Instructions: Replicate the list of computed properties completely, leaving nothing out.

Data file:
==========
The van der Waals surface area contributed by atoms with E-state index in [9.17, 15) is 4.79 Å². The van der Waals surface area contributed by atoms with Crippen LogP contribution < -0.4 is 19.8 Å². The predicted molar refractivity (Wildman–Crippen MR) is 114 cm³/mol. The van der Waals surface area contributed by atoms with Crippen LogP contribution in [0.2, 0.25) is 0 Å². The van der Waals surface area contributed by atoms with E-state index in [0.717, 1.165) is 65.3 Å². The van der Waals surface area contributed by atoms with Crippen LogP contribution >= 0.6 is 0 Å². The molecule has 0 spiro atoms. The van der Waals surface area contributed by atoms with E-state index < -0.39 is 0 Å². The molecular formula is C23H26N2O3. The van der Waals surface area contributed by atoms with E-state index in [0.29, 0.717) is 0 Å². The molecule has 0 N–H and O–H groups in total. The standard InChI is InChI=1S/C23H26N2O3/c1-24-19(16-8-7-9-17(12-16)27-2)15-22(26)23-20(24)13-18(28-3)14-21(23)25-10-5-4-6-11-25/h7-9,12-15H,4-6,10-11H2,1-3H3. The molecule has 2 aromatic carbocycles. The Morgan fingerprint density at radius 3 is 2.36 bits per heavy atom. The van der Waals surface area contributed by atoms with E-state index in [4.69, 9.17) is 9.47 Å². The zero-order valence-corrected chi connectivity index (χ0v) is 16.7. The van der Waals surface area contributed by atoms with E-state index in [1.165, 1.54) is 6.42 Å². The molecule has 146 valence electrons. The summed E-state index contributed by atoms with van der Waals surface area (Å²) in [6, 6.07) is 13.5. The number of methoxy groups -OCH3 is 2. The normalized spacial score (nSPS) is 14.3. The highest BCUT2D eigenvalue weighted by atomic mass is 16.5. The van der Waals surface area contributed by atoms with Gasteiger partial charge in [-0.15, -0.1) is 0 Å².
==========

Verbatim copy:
The van der Waals surface area contributed by atoms with E-state index in [9.17, 15) is 4.79 Å². The van der Waals surface area contributed by atoms with Crippen LogP contribution < -0.4 is 19.8 Å². The predicted molar refractivity (Wildman–Crippen MR) is 114 cm³/mol. The van der Waals surface area contributed by atoms with Crippen LogP contribution in [0.2, 0.25) is 0 Å². The van der Waals surface area contributed by atoms with E-state index in [0.717, 1.165) is 65.3 Å². The van der Waals surface area contributed by atoms with Crippen LogP contribution >= 0.6 is 0 Å². The molecule has 0 spiro atoms. The van der Waals surface area contributed by atoms with E-state index < -0.39 is 0 Å². The molecular formula is C23H26N2O3. The van der Waals surface area contributed by atoms with E-state index in [0.29, 0.717) is 0 Å². The molecule has 0 N–H and O–H groups in total. The standard InChI is InChI=1S/C23H26N2O3/c1-24-19(16-8-7-9-17(12-16)27-2)15-22(26)23-20(24)13-18(28-3)14-21(23)25-10-5-4-6-11-25/h7-9,12-15H,4-6,10-11H2,1-3H3. The molecule has 2 aromatic carbocycles. The Morgan fingerprint density at radius 3 is 2.36 bits per heavy atom. The van der Waals surface area contributed by atoms with E-state index in [4.69, 9.17) is 9.47 Å². The zero-order valence-corrected chi connectivity index (χ0v) is 16.7. The van der Waals surface area contributed by atoms with E-state index in [1.165, 1.54) is 6.42 Å². The molecule has 146 valence electrons. The summed E-state index contributed by atoms with van der Waals surface area (Å²) in [6, 6.07) is 13.5. The number of methoxy groups -OCH3 is 2. The normalized spacial score (nSPS) is 14.3. The highest BCUT2D eigenvalue weighted by atomic mass is 16.5. The van der Waals surface area contributed by atoms with Gasteiger partial charge in [-0.15, -0.1) is 0 Å².